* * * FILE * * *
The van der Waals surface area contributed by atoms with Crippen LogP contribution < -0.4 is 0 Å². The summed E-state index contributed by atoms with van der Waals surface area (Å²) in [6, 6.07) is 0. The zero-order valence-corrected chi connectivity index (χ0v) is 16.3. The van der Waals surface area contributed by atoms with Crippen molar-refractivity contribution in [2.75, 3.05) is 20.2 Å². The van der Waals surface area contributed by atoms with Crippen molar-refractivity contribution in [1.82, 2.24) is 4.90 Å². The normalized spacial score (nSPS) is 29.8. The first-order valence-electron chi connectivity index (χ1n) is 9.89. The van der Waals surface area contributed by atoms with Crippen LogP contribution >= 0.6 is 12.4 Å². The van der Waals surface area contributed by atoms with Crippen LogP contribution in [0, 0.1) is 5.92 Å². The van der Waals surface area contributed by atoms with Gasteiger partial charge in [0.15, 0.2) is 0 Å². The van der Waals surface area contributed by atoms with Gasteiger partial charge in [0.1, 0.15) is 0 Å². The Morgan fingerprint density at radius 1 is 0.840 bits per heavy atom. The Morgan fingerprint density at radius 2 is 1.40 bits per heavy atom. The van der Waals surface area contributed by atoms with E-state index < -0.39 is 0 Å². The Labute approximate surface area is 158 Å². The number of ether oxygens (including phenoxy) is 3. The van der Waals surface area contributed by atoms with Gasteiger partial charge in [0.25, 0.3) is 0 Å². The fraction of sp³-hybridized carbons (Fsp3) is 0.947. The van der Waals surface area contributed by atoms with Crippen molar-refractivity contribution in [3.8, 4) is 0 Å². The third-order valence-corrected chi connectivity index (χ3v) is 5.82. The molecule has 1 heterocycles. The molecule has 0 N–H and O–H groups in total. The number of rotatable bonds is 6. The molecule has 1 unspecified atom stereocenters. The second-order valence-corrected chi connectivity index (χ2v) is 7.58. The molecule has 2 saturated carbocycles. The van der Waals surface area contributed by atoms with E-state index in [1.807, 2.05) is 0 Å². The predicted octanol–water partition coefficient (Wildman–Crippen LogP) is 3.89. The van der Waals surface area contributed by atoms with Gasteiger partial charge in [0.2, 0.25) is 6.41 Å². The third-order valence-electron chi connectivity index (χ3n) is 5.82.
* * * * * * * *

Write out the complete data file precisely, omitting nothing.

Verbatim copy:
The van der Waals surface area contributed by atoms with Crippen LogP contribution < -0.4 is 0 Å². The summed E-state index contributed by atoms with van der Waals surface area (Å²) in [6, 6.07) is 0. The zero-order valence-corrected chi connectivity index (χ0v) is 16.3. The van der Waals surface area contributed by atoms with Crippen molar-refractivity contribution in [2.75, 3.05) is 20.2 Å². The van der Waals surface area contributed by atoms with Crippen molar-refractivity contribution in [1.82, 2.24) is 4.90 Å². The normalized spacial score (nSPS) is 29.8. The first-order valence-electron chi connectivity index (χ1n) is 9.89. The van der Waals surface area contributed by atoms with Crippen LogP contribution >= 0.6 is 12.4 Å². The van der Waals surface area contributed by atoms with Crippen LogP contribution in [0, 0.1) is 5.92 Å². The van der Waals surface area contributed by atoms with Gasteiger partial charge in [0.15, 0.2) is 0 Å². The van der Waals surface area contributed by atoms with Gasteiger partial charge in [0.1, 0.15) is 0 Å². The Morgan fingerprint density at radius 1 is 0.840 bits per heavy atom. The Morgan fingerprint density at radius 2 is 1.40 bits per heavy atom. The van der Waals surface area contributed by atoms with E-state index < -0.39 is 0 Å². The Labute approximate surface area is 158 Å². The number of ether oxygens (including phenoxy) is 3. The van der Waals surface area contributed by atoms with Gasteiger partial charge in [0.25, 0.3) is 0 Å². The fraction of sp³-hybridized carbons (Fsp3) is 0.947. The van der Waals surface area contributed by atoms with Crippen molar-refractivity contribution in [3.8, 4) is 0 Å². The third-order valence-corrected chi connectivity index (χ3v) is 5.82. The molecule has 1 heterocycles. The molecule has 0 N–H and O–H groups in total. The number of rotatable bonds is 6. The molecule has 1 unspecified atom stereocenters. The second-order valence-corrected chi connectivity index (χ2v) is 7.58. The molecule has 2 saturated carbocycles. The van der Waals surface area contributed by atoms with E-state index in [1.807, 2.05) is 0 Å². The predicted octanol–water partition coefficient (Wildman–Crippen LogP) is 3.89. The van der Waals surface area contributed by atoms with Gasteiger partial charge in [0.2, 0.25) is 6.41 Å². The third-order valence-electron chi connectivity index (χ3n) is 5.82.